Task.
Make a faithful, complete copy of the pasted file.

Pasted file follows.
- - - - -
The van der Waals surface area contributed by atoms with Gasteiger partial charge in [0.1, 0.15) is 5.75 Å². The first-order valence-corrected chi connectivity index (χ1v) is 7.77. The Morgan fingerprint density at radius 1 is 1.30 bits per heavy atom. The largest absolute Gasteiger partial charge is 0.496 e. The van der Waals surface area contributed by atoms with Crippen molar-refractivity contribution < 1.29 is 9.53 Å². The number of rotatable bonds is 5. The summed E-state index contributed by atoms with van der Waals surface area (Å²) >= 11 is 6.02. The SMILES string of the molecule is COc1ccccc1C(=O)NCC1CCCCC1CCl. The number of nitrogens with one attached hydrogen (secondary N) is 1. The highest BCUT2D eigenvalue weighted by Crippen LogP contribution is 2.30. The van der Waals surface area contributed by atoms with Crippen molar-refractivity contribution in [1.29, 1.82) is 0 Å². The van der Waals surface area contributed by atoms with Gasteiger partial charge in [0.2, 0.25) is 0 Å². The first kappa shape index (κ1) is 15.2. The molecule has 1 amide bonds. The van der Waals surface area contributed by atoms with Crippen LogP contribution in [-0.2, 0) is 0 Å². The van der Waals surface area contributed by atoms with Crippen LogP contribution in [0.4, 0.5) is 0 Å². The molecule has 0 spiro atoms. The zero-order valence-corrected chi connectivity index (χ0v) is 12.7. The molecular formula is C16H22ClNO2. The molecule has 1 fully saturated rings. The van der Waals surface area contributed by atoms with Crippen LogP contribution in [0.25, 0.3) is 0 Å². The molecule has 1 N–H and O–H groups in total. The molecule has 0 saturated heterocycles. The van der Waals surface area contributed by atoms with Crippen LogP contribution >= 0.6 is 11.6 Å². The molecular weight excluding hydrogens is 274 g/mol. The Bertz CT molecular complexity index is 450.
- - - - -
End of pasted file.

The van der Waals surface area contributed by atoms with Gasteiger partial charge in [0.1, 0.15) is 5.75 Å². The first-order valence-corrected chi connectivity index (χ1v) is 7.77. The Morgan fingerprint density at radius 1 is 1.30 bits per heavy atom. The largest absolute Gasteiger partial charge is 0.496 e. The van der Waals surface area contributed by atoms with Crippen molar-refractivity contribution < 1.29 is 9.53 Å². The number of rotatable bonds is 5. The summed E-state index contributed by atoms with van der Waals surface area (Å²) >= 11 is 6.02. The SMILES string of the molecule is COc1ccccc1C(=O)NCC1CCCCC1CCl. The number of nitrogens with one attached hydrogen (secondary N) is 1. The highest BCUT2D eigenvalue weighted by Crippen LogP contribution is 2.30. The van der Waals surface area contributed by atoms with Crippen molar-refractivity contribution in [1.29, 1.82) is 0 Å². The van der Waals surface area contributed by atoms with Gasteiger partial charge in [0.2, 0.25) is 0 Å². The first kappa shape index (κ1) is 15.2. The molecule has 1 amide bonds. The van der Waals surface area contributed by atoms with Crippen LogP contribution in [-0.2, 0) is 0 Å². The van der Waals surface area contributed by atoms with Crippen LogP contribution in [0.4, 0.5) is 0 Å². The molecule has 0 spiro atoms. The zero-order valence-corrected chi connectivity index (χ0v) is 12.7. The molecular formula is C16H22ClNO2. The molecule has 1 fully saturated rings. The van der Waals surface area contributed by atoms with Crippen LogP contribution in [0.25, 0.3) is 0 Å². The molecule has 1 N–H and O–H groups in total. The molecule has 0 saturated heterocycles. The van der Waals surface area contributed by atoms with Crippen LogP contribution >= 0.6 is 11.6 Å². The molecular weight excluding hydrogens is 274 g/mol. The Bertz CT molecular complexity index is 450.